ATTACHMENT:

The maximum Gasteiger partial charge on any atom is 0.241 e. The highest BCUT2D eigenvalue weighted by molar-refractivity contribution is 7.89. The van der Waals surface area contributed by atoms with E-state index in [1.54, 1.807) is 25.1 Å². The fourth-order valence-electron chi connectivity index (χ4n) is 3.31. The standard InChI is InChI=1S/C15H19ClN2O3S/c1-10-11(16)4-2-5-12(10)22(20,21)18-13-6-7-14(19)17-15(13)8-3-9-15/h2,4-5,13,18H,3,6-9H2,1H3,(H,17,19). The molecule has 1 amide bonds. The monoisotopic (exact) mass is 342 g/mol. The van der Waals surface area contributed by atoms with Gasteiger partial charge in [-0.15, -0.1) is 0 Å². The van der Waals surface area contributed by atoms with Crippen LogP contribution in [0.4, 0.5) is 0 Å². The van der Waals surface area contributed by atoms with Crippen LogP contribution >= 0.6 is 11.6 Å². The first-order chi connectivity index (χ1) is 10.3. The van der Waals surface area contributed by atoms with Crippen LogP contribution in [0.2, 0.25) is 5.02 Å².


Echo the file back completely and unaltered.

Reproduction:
The maximum Gasteiger partial charge on any atom is 0.241 e. The highest BCUT2D eigenvalue weighted by molar-refractivity contribution is 7.89. The van der Waals surface area contributed by atoms with E-state index in [1.54, 1.807) is 25.1 Å². The fourth-order valence-electron chi connectivity index (χ4n) is 3.31. The standard InChI is InChI=1S/C15H19ClN2O3S/c1-10-11(16)4-2-5-12(10)22(20,21)18-13-6-7-14(19)17-15(13)8-3-9-15/h2,4-5,13,18H,3,6-9H2,1H3,(H,17,19). The molecule has 1 amide bonds. The monoisotopic (exact) mass is 342 g/mol. The van der Waals surface area contributed by atoms with Gasteiger partial charge in [-0.15, -0.1) is 0 Å². The van der Waals surface area contributed by atoms with Crippen LogP contribution in [0.4, 0.5) is 0 Å². The van der Waals surface area contributed by atoms with Crippen LogP contribution >= 0.6 is 11.6 Å². The first-order chi connectivity index (χ1) is 10.3. The van der Waals surface area contributed by atoms with Crippen LogP contribution in [0.2, 0.25) is 5.02 Å².